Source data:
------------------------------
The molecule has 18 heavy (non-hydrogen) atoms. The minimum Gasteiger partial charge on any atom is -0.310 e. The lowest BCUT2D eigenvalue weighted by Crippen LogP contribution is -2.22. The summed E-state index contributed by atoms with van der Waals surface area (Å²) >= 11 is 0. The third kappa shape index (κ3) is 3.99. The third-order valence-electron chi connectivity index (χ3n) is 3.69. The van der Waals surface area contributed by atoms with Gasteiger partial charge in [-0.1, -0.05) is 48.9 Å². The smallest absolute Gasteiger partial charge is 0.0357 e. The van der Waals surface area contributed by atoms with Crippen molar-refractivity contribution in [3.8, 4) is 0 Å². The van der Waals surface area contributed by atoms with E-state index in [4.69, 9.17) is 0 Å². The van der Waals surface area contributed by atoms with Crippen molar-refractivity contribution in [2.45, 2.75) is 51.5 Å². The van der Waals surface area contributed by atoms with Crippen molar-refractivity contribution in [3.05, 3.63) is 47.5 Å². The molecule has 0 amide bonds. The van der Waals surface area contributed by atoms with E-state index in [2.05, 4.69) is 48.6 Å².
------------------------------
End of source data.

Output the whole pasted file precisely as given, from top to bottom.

The molecule has 18 heavy (non-hydrogen) atoms. The minimum Gasteiger partial charge on any atom is -0.310 e. The lowest BCUT2D eigenvalue weighted by Crippen LogP contribution is -2.22. The summed E-state index contributed by atoms with van der Waals surface area (Å²) >= 11 is 0. The third kappa shape index (κ3) is 3.99. The third-order valence-electron chi connectivity index (χ3n) is 3.69. The van der Waals surface area contributed by atoms with Gasteiger partial charge in [-0.1, -0.05) is 48.9 Å². The smallest absolute Gasteiger partial charge is 0.0357 e. The van der Waals surface area contributed by atoms with Crippen molar-refractivity contribution in [3.8, 4) is 0 Å². The van der Waals surface area contributed by atoms with E-state index in [4.69, 9.17) is 0 Å². The van der Waals surface area contributed by atoms with Crippen molar-refractivity contribution in [2.45, 2.75) is 51.5 Å². The van der Waals surface area contributed by atoms with Crippen molar-refractivity contribution in [3.05, 3.63) is 47.5 Å². The molecule has 0 amide bonds. The van der Waals surface area contributed by atoms with E-state index in [2.05, 4.69) is 48.6 Å².